Take advantage of catch-up contributions. Workers who are at least 50 years old can defer an extra $6,000 into their 401(k) savings each year, reducing their taxable income, said Kevin Meehan, a certified financial planner and the regional president of Wealth Enhancement Group in Itasca, Illinois.
You can also make catch-up contributions of an extra $1,000 into an IRA, which may be deductible.
“They have a catch-up provision for a reason,” he said. “Most people need to catch up.”
Diversify your savings. “Especially when you’re younger, look at where you’re putting your money,” said Meehan. “If it’s all in your 401(k), you have no tax diversity [in retirement].”
Ideally, you’d put retirement savings in both pretax accounts (which are taxed on withdrawal) and Roth accounts (contributions are made with after-tax dollars, but you can withdraw the money tax-free), as well as a taxable brokerage account.
Having a mix can help you better control your taxable income in retirement, he said, potentially keeping you into a lower tax bracket.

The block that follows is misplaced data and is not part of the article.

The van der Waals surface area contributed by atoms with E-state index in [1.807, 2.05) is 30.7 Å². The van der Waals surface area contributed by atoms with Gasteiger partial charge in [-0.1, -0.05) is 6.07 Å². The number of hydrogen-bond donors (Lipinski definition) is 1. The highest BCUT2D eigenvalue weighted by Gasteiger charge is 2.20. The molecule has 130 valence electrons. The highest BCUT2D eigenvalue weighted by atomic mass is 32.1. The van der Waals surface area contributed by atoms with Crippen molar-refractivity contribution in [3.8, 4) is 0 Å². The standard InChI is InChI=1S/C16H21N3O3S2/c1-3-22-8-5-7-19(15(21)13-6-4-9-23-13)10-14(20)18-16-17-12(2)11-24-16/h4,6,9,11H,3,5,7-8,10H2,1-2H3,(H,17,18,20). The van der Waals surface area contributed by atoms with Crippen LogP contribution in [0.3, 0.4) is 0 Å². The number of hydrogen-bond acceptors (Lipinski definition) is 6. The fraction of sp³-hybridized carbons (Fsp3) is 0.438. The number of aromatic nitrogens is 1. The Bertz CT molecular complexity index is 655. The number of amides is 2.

Consider an HSA. Health savings accounts have a triple tax advantage — you can deduct contributions, and account funds grow tax-free and can be withdrawn tax-free for qualified medical expenses. (You’ll have plenty of those in retirement; an estimated $260,000 for a 65-year-old couple retiring this year, according to Fidelity.)
“Health-care expenses, just like taxes, just keep on coming,” Meehan said.
Convert to a Roth. Crunch the numbers to see if it’s worth converting your IRA to a Roth. You’ll owe tax on that conversion, but that can still be a smart move in a year when you have little other taxable income and fall in a low tax bracket, Meehan said.
“Not only might you be paying tax at a lower rate on those conversions, but you’re indirectly or directly reducing what your required minimum distribution would be,” he said.
Manage your tax bracket. Talk to your accountant or financial advisor about crafting a retirement income strategy that makes the most of the different kinds of retirement income you might have (see chart below), to minimize your tax hit in a given year.
Mind your RMDs. Make sure to withdraw enough from your accounts each year to satisfy required minimum distributions — which generally kick in at age 70½ for IRAs and either 70½ or retirement (whichever is later) on employer-sponsored accounts like 401(k) plans. Fail to take enough, and the tax penalty is 50 percent of the shortfall.
If you’re charitably inclined, you may be able to donate directly from an IRA, a move that counts toward your RMD without increasing your taxable income from actually withdrawing that money, Meehan said. It can be more valuable than donating after-tax dollars and taking a deduction.